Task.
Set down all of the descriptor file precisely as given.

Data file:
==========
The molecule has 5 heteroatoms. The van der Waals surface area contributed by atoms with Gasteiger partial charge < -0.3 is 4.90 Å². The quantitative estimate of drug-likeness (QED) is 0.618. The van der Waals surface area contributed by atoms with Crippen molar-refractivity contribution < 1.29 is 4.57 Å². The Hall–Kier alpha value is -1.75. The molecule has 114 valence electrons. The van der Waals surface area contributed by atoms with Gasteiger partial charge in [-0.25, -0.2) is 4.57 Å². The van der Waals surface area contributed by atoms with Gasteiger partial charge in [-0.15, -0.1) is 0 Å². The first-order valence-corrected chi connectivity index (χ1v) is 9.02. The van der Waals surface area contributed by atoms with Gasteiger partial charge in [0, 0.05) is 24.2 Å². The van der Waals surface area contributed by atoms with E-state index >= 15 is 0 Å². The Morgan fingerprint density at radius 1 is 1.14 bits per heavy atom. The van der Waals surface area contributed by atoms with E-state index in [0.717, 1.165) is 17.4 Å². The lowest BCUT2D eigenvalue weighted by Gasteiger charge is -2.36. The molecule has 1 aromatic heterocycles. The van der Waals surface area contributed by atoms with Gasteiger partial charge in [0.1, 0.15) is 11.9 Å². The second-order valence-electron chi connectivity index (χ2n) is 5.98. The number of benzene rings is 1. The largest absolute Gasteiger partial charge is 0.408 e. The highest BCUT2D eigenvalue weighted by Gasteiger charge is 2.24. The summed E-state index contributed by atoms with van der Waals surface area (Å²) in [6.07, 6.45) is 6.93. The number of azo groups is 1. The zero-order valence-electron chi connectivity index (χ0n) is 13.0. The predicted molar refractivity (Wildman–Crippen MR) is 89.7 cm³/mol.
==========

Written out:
The molecule has 5 heteroatoms. The van der Waals surface area contributed by atoms with Gasteiger partial charge < -0.3 is 4.90 Å². The quantitative estimate of drug-likeness (QED) is 0.618. The van der Waals surface area contributed by atoms with Crippen molar-refractivity contribution < 1.29 is 4.57 Å². The Hall–Kier alpha value is -1.75. The molecule has 114 valence electrons. The van der Waals surface area contributed by atoms with Gasteiger partial charge in [-0.25, -0.2) is 4.57 Å². The van der Waals surface area contributed by atoms with Gasteiger partial charge in [-0.15, -0.1) is 0 Å². The first-order valence-corrected chi connectivity index (χ1v) is 9.02. The van der Waals surface area contributed by atoms with Gasteiger partial charge in [0, 0.05) is 24.2 Å². The van der Waals surface area contributed by atoms with E-state index >= 15 is 0 Å². The Morgan fingerprint density at radius 1 is 1.14 bits per heavy atom. The van der Waals surface area contributed by atoms with E-state index in [0.717, 1.165) is 17.4 Å². The lowest BCUT2D eigenvalue weighted by Gasteiger charge is -2.36. The molecule has 1 aromatic heterocycles. The van der Waals surface area contributed by atoms with Gasteiger partial charge in [0.1, 0.15) is 11.9 Å². The second-order valence-electron chi connectivity index (χ2n) is 5.98. The number of benzene rings is 1. The largest absolute Gasteiger partial charge is 0.408 e. The highest BCUT2D eigenvalue weighted by Gasteiger charge is 2.24. The summed E-state index contributed by atoms with van der Waals surface area (Å²) in [6.07, 6.45) is 6.93. The number of azo groups is 1. The zero-order valence-electron chi connectivity index (χ0n) is 13.0. The predicted molar refractivity (Wildman–Crippen MR) is 89.7 cm³/mol.